Venture capitalists and angel investors can say they are founder-friendly. But their
“standard” term sheets and funding agreements may tell a different story.
Four attorneys with deep expertise in startup fundraising weighed in during a roundtable discussion with me, Eisaiah Engel, co-author of Founder Friendly Standard, a checklist for entrepreneurs to address all the “other” terms in a financing besides valuation and percentage of the company purchased. The attorneys shared their insights on what makes a term sheet founder-friendly, how “standard” term sheets compare to each other, and how to avoid mistakes when negotiating venture financing.
Founder Friendly Standard gives founders 24:1 super-voting equity. Here is the rationale behind it.
This weekend, I’ve been reaching out to startup influencers to coordinate a twitter campaign where we celebrate Indie Hackers, bootstrappers, customer-funding, and Zebras during the unicorn-obsessed Tech Crunch Disrupt conference in San Francisco, October 2 – 4, 2019. If you want to join us, we’re using the hashtag #DisruptVC.
One of the influencers I approached asked why Founder Friendly Standard gives founders a 24:1 voting advantage. The reason is to keep founders in control of their companies. Here’s an excerpt from the email:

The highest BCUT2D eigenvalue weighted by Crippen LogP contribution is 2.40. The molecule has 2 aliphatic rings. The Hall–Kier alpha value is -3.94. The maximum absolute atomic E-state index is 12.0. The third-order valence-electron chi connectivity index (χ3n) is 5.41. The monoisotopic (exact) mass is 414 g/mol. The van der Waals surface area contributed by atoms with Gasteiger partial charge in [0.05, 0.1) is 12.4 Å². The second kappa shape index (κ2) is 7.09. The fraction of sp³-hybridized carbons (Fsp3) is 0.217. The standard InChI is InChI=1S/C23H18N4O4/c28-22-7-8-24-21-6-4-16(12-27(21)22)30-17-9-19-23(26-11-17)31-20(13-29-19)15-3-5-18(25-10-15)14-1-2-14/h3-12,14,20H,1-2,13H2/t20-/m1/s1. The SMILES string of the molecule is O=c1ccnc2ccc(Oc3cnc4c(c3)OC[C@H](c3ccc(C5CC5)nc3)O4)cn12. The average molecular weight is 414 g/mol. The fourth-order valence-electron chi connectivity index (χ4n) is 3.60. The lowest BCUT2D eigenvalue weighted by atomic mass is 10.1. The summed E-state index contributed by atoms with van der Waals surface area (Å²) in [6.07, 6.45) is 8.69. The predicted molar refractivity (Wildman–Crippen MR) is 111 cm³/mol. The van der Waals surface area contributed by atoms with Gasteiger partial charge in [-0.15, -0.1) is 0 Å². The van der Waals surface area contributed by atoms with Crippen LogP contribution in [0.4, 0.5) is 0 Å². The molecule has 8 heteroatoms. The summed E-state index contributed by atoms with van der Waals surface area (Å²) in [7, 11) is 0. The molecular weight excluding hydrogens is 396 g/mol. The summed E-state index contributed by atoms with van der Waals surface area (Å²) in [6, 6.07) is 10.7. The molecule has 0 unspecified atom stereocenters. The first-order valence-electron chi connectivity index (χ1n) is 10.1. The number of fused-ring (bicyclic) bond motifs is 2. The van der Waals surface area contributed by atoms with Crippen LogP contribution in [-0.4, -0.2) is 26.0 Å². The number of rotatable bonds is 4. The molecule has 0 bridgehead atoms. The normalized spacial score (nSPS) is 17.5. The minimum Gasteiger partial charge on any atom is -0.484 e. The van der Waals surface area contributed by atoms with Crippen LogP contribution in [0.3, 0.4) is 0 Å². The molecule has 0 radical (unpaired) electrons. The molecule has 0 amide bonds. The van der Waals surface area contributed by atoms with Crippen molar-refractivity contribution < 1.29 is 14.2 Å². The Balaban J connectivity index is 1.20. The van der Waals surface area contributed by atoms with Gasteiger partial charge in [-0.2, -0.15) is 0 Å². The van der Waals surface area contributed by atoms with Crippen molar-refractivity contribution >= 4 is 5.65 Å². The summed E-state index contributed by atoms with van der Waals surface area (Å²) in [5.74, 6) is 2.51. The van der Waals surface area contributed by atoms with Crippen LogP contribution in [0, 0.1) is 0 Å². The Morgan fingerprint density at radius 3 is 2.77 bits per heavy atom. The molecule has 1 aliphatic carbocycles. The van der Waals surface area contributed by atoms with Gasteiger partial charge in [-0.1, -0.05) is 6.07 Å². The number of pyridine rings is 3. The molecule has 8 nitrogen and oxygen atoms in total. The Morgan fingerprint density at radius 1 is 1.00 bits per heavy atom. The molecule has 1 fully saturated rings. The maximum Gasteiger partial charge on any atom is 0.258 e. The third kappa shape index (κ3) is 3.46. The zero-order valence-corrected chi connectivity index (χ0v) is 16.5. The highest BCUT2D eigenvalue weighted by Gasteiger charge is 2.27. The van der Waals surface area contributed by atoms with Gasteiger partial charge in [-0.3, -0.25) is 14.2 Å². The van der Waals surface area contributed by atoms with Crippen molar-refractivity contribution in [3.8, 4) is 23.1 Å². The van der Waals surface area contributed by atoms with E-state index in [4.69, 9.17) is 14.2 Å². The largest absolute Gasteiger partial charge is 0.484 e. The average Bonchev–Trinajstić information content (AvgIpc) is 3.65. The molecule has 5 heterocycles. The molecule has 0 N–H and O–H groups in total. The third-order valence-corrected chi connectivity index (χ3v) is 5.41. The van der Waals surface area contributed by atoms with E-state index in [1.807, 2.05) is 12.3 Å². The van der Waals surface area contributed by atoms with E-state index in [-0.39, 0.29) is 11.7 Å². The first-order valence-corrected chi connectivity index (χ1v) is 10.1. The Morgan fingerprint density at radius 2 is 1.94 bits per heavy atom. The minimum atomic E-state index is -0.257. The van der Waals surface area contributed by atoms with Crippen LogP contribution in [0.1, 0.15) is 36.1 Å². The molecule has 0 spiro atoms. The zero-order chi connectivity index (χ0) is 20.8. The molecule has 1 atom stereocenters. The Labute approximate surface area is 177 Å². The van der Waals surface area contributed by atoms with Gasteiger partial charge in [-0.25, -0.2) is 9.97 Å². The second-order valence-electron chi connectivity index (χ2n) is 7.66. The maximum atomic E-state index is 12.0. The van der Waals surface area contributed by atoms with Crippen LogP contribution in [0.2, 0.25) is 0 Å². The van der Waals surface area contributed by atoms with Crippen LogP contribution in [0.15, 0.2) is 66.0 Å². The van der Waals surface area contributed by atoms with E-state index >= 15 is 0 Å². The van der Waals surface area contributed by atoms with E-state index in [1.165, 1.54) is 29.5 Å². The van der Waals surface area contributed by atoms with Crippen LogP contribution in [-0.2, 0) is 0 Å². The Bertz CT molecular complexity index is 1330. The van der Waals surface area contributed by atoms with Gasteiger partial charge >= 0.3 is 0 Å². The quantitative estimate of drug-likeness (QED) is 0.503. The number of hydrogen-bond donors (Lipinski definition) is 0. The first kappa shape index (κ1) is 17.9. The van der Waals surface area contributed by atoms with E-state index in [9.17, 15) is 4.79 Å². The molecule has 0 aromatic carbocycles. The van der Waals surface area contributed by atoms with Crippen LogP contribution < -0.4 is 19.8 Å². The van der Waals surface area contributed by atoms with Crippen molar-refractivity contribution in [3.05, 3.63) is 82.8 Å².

Yes. There are lots of templates available, and you should start by retaining an attorney who represents founders. Your attorney may have a set of templates that you can have adapted to the Founder Friendly Standard.
After learning hard lessons about the tension between investors and founders, I teamed up with my former business partner, Dan Flanegan, and my former attorney, K. Adam Bloom, to create an open-source standard that you can attach to any bylaw agreement, term sheet, employment agreement, etc.
It’s called the Founder Friendly Standard. It has 17 sections that can lay common disputes to rest such as who gets to vote, who gets liquidation preferences, what is the scope of non-compete, etc.
Grays Sports Almanac for Venture Capital proposes a new risk management strategy for venture capital. In this investment hypothesis, I outline why a venture fund might beat the odds by purchasing 2,208 to 4,416 warrants on startups. Startups would operate under a governance framework called the Founder Friendly Standard, which gives entrepreneurs control of their companies. In exchange, the venture fund would have the option to exercise warrants for 15 years—purchasing discounted equity only in the startups that become successful.
This text appears in the introduction to Grays Sports Almanac for Venture Capital, available on Amazon, Audible, and iTunes.